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American Liturgy.

(Continued from p. 109.)

We learn from this principle that we have no reason to pray for the restoration of the sacrifices, wherefore, all prayers having allusion to such a restoration ought to have no place in our liturgy.*

* We most emphatically object to any such form of prayer, which, as proposed by Dr. Wise, should exclude the petitions for the rebuilding of the temple, and the re-establishment of the sacrifices. We believe in common with all orthodox Jews in the literal fulfillment of Scriptures; and we took a late opportunity to express these views through a sermon delivered in the regular discharge of duty in the Synagogue before the members of our congregation. We give it this month to our readers, as a species of protest against any neological opinions controverting true orthodoxy, which may be brought among us from abroad; and we beg several of our correspondents to excuse our postponing their favours this month in making room for something which we have written; a breach of politeness we are not often guilty of.—Ed Oc.

4. The reflective effect upon spirit and heart of him that prays is the proper object and purpose of prayer; in brief, the effect of prayer can only be subjective, but never objective; this is an evident truth, both as regarded in a. religious and philosophical light. This principle is also taught by the ancient commentator quoted already, ריב״ש to ברכות ל״ד where it is said אמרו על ר׳ חנינא בן דוסא שמתפלל על החולים וגו׳ in the following words: ראוי להזהיר לכל מתפלל המוניי שלא יעלה על לבו שהקב״ה שומע תפלה כדרך מלך בשר ודם שלא היה בלבו להיטיב לאיש פלוני כי אם להרע לפלוני ואח״כ התפלל או בא אחר בעדו במענה רך אל המלך והתחנן לפניו והמלך ישוב ממחשבתו. אך לא כן הקב״ה כי לא כמחשבותיו מחשותינו כי איננו בעל שנוי להסיר ממחשבתו והדרך ישנו אוד באמונתו שהקב״ה שומע תפלת כל פה הוא דוקא כשמתפלל שונה את עצמו במחשבה בדבור ובמעשה וזהו שומע תפלה וגו׳׃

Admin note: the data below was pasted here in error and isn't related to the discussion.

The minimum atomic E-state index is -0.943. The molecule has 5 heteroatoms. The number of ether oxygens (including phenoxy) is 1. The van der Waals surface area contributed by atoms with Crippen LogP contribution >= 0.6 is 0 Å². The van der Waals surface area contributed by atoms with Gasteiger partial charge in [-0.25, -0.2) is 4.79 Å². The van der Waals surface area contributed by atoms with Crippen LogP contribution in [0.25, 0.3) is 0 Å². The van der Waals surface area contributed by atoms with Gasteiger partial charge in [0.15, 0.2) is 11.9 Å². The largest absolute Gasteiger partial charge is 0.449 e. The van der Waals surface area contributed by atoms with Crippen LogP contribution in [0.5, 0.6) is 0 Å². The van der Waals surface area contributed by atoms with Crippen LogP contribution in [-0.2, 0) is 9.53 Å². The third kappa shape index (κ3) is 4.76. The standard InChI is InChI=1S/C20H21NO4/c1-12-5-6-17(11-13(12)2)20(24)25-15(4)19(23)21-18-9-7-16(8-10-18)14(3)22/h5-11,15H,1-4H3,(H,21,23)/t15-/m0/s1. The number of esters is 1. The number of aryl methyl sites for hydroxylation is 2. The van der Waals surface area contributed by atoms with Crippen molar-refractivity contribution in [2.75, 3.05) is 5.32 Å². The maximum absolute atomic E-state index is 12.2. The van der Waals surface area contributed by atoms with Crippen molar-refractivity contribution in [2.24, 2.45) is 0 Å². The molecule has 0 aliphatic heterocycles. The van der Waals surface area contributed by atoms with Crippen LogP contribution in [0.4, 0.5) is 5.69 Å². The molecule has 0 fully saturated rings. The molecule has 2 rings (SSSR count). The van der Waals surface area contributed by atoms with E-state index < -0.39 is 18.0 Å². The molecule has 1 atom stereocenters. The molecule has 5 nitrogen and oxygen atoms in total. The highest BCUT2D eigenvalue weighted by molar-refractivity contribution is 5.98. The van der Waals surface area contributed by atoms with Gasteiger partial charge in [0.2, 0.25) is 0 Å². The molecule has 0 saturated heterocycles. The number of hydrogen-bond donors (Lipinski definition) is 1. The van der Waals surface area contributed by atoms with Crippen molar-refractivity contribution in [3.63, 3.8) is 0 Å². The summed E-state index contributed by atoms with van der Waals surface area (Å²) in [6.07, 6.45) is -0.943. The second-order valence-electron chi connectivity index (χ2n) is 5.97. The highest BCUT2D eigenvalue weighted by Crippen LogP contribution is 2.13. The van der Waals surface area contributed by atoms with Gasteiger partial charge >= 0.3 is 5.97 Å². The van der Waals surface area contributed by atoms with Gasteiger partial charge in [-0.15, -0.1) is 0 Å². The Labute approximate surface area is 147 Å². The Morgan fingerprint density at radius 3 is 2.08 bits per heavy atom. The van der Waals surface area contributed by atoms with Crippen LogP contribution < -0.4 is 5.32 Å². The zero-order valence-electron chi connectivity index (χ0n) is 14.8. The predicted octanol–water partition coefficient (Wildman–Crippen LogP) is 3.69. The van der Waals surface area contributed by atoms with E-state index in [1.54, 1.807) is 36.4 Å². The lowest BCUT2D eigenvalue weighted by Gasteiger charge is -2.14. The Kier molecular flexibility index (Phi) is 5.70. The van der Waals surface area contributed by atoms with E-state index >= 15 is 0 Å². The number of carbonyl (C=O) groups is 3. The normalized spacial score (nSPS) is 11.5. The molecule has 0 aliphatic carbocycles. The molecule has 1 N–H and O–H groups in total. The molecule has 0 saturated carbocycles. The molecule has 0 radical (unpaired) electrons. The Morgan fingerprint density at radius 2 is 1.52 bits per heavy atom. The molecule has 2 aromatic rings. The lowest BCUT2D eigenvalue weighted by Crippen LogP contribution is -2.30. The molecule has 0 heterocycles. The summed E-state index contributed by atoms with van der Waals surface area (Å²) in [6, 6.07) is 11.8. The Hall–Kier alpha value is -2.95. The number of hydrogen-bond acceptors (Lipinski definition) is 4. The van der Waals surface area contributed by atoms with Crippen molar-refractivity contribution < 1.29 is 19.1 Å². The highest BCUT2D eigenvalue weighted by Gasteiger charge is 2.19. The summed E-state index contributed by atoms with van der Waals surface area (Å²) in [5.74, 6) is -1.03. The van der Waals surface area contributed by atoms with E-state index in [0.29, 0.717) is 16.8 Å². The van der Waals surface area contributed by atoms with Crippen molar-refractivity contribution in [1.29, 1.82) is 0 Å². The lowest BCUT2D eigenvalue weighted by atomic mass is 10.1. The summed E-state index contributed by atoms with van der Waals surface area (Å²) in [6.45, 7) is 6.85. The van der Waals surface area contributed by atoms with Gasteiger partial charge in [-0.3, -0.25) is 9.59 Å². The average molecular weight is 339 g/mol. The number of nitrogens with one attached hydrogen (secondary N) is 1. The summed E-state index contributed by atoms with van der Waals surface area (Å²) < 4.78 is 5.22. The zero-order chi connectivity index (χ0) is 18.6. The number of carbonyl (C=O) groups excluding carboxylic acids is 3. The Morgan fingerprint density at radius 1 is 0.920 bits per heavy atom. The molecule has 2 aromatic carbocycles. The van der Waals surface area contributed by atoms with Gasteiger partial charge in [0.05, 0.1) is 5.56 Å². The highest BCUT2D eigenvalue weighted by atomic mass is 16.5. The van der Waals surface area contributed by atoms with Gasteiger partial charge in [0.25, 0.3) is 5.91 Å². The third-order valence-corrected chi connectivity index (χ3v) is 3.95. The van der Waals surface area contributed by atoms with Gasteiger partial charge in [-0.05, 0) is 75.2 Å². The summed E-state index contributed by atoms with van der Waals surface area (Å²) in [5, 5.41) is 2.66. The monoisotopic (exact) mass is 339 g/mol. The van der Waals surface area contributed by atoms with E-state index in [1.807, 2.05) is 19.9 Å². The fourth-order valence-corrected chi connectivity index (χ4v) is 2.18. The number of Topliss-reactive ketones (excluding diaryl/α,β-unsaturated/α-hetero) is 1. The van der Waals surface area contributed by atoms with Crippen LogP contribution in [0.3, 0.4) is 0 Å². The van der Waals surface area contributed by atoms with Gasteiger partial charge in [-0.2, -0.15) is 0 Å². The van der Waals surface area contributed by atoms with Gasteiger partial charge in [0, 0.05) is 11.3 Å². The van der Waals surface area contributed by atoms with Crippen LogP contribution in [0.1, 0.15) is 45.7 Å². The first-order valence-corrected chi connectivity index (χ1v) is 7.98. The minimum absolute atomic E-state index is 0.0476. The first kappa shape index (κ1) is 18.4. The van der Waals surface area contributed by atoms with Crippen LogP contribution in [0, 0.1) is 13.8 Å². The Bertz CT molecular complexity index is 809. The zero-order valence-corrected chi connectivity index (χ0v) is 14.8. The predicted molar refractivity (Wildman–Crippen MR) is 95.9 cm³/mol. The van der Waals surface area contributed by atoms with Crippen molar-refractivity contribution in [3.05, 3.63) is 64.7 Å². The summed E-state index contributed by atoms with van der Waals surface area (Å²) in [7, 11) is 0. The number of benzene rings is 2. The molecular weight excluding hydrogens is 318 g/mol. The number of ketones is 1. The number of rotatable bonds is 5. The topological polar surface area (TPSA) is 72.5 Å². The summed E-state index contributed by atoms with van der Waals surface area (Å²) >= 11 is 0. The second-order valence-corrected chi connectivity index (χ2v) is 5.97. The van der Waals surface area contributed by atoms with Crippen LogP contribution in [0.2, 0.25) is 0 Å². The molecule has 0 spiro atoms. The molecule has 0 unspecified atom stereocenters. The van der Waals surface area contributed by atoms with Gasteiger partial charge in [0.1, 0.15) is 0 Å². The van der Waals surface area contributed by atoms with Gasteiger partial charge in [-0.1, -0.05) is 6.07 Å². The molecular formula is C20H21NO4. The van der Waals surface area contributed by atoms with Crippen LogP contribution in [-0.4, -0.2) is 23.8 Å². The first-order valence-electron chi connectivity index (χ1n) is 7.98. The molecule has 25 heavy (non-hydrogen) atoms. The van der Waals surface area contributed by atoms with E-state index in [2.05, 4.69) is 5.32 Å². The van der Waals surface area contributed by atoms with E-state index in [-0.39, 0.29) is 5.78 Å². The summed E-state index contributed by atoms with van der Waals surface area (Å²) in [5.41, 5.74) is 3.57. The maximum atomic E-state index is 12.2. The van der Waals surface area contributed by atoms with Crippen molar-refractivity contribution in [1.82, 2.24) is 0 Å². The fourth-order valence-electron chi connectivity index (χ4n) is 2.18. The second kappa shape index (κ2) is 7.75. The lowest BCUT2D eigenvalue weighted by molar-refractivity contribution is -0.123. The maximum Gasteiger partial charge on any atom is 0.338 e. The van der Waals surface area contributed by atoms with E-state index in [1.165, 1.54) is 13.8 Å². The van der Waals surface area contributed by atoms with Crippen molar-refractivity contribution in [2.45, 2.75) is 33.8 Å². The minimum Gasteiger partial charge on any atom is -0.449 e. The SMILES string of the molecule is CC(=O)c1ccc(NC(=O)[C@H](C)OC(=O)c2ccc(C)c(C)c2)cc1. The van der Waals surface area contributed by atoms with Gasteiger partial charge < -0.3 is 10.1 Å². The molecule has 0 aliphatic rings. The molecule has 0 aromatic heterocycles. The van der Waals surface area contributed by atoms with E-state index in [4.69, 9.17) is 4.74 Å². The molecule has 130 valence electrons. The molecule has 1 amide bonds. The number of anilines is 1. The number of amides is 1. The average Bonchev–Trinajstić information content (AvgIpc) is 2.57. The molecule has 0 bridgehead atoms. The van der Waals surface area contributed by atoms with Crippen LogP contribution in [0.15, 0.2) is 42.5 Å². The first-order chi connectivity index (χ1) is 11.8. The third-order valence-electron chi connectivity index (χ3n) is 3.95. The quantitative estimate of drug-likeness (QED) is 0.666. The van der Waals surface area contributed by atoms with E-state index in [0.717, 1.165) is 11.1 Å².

“It is proper to remind every ordinary man who prays, that he ought not to think that the holy and Blessed One hears prayer in the manner of a king of flesh and blood, in whose intention it was not to do good to a particular person, but to do him an injury, and after which the king recedes from his intention through the prayer of the individual himself, or because another one for him has made a moving appeal to the king; because this is not the case with the Lord, for not like his thoughts are our thoughts, inasmuch as He is not given to change, to depart from his intentions; but the true method of the acceptability of prayer is, the firm trust that the Lord will hear the prayer of every mouth, only when the petitioner changes himself in thought, in word, and in deed, and only then is prayer received,” &c. God is the most perfect Being; therefore no change can be thought of in his divine character; since every change is a proof of imperfection. From which consideration we must then conclude that:

a. Hymns and praises in honour of the living God ought to be the chief, supplications and prayers for forgiveness and repentance the secondary and smaller portion of our liturgy. The Talmud itself is of this opinion, לעולם יסדר אדם שבחו של הקב״ה ואחר כך יתפלל (ברכות ל״ב) אבא בנימן ואמר אין תפלה של אדם נשמעת אלא בבית הכנסת. שנאמר לשמוע אל הרנה ואל התפלה במקום שרנה (רש״י קלוסו של ישראל) שם תהא התפלה׃

The Ribash (ריב״ש), whose orthodoxy no one will doubt, says even more emphatically to (ברכות דף ד׳) as follows:

כאשר נעמוד על סוף כונת התפלה נמצא שיש בה ב׳ בחינות. הא׳ לספר שבחיו של הקב״ה ולהאמין כי הוא יכול על כל שהוא מלך מלכי המלכים אשר בידו נפש כל חי. ויש עוד בחינה ב׳ שהיא הראשונה כפי סברת המונית והיא השגת תכלית מבוקשו. אך אין שנוי לפני אדון כל׃

“When we come to investigate the true intent of prayer, we shall find it to be twofold: the first is to relate the praises of the Holy One, and to impress ourselves with the belief that He is all-powerful, inasmuch as He is the Supreme King of Kings in whose hand is the soul of every living thing; and the second, which is the first according to the vulgar acceptation, is the attainment of what we petition for; but there is in truth no change before the Lord of all.”

After having thus laid down the opinion of the Talmud, the reverend gentleman gave his own views as follows: